At first glance, business in China could hardly be better for Coca-Cola (KO). In the 29 years since Coke returned to China after the country opened its doors to Western investment, the Atlanta giant has built a successful nationwide operation on its Coke, Sprite, and Fanta brands. Although Coke doesn't reveal revenue numbers for the country, China is its fourth-largest market; only the U.S., Mexico, and Brazil are larger. The company boasts that it has enjoyed double-digit growth in the country for five years in a row.
But Chinese may be growing tired of fizzy drinks. Growth in the carbonated beverage sector is starting to slow as consumers become more health-conscious. The market for fruit juices is already bigger than the soda market, for instance, and it's growing at a faster rate. Thanks to its Minute Maid orange juice and other drinks, Coke is No. 2 in the juice market. In a sign of how crowded the segment is, Coke's No. 2 ranking translates into just 9.7% market share in juice. That's way ahead of archrival Pepsi (PEP), which is an also-ran with less than 1% market share.
On Sept. 3, Coke went a long way toward fixing its Chinese beverage problem. The company announced a $2.4 billion takeover of China Huiyuan Juice, a Beijing rival that is the No. 1 juice maker in the country. The deal, subject to regulatory approval, would be the largest ever for Coke in China and one of the biggest ever for the company, behind the $4.1 billion purchase of Energy Brands last year. The deal will "provide a unique opportunity to strengthen our business in China," said Coke President and CEO Muhtar Kent in a statement, "especially since the juice segment is so dynamic and fast-growing in China."
Analysts agree the purchase is a smart move for Coke. "It makes absolutely perfect sense," says Matthew Crabbe, managing director for Access Asia, a market researcher in Shanghai and Kuala Lumpur. "Carbonated soft drinks are in decline, and native tastes prefer juice. It's going to be a growth sector."
Already, demand for juice is greater than for soda. According to Euromonitor, the market for fruit and vegetable juice in China totals some 10 billion liters, compared with 9.6 billion liters of soda. And the juice sector is more lucrative. While the total amount of juice consumed was just slightly more than the amount of soda, in dollar terms the juice market was much larger: $12.3 billion, compared with just $8.6 billion for soda.
A Happy Match
China Huiyuan is the right target for Coke, analysts say, because of the Chinese company's strength in segments where the American company is weak, such as 100% juice as well as nectars (between 25% and 99% juice). Those are areas where Huiyuan does well, says Michelle Huang, senior research analyst with Euromonitor in Shanghai. An acquisition "would give Coca-Cola a big advantage because China Huiyuan is absolutely the leading company in fruit and vegetable juice," she says.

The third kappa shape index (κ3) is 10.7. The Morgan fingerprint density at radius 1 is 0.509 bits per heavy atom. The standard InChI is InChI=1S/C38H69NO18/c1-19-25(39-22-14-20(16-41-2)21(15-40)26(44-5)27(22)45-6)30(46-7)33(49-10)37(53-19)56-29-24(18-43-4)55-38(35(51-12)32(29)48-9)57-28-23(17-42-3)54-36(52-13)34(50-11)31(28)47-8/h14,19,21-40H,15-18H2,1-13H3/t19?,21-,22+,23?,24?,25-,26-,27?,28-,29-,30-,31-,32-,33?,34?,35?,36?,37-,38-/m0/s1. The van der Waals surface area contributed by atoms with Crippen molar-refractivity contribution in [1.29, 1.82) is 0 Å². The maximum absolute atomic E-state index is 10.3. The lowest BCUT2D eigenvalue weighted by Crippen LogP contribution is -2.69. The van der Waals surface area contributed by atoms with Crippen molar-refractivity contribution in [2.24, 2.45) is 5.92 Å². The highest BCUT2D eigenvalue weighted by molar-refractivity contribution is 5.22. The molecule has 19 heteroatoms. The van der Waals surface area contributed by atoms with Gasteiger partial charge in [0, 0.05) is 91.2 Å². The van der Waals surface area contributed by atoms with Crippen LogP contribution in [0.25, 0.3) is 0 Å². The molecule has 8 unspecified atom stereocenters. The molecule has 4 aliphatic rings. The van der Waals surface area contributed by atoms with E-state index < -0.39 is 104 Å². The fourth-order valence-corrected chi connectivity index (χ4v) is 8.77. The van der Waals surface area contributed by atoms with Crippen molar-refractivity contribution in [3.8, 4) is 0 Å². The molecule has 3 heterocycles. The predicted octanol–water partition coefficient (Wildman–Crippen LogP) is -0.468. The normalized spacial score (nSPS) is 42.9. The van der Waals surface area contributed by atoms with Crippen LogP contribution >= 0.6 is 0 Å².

In a statement, Huiyuan Chairman Zhu Xinli said the two companies would work together to boost Huiyuan's products in China. "This partnership with Coca-Cola will further develop the Huiyuan brand in a competitive global beverage market and provide a larger and more competitive platform for Huiyuan's business and employees," said Zhu.
Coke has other plans to develop its nonsoda Chinese business. The company is opening a new $80 million innovation center in Shanghai by the end of the year that will employ 200 researchers and be five times the size of its current R&D center in the city. In April the company launched a new ready-to-drink tea called Yuan Ye ("Original Leaf" in Chinese). Coke hopes more Chinese-made drinks will come out of its partnership with the China Academy of Chinese Medical Sciences, a Beijing institution that Coke began working with in 2005. The goal is to find herbal ingredients from traditional Chinese medicine that Coke can use in made-for-China drinks, says company spokesman Kenth Kaerhoeg.
Facing an Uphill Battle
Any products from that partnership are several years down the road. For now, the big focus for Coke will be China Huiyuan. Coke boasts it has "accepted irrevocable undertakings" from three major Huiyuan shareholders (including French company Danone's 23% stake) accounting for 66% of the Chinese company's shares. But the Chinese government will need to approve the deal. Among the hurdles Coke will need to pass: Winning an O.K. from government regulators looking to enforce the new Chinese anti-monopoly law. That approval process could take several months.
If the bureaucrats sign off, Coke will need to integrate Huiyuan and figure out how to build on the two companies' combined 20% market share in juices. For all the growth in the juice business in China today, says Crabbe of Access Asia, it remains a difficult place to make money. "There are still loads and loads of companies all competing in the same market," he says. "It's highly inefficient, and nobody is making a really good profit." By adding Huiyuan, Coke may force weaker players out. If all goes according to plan, profits will then follow.
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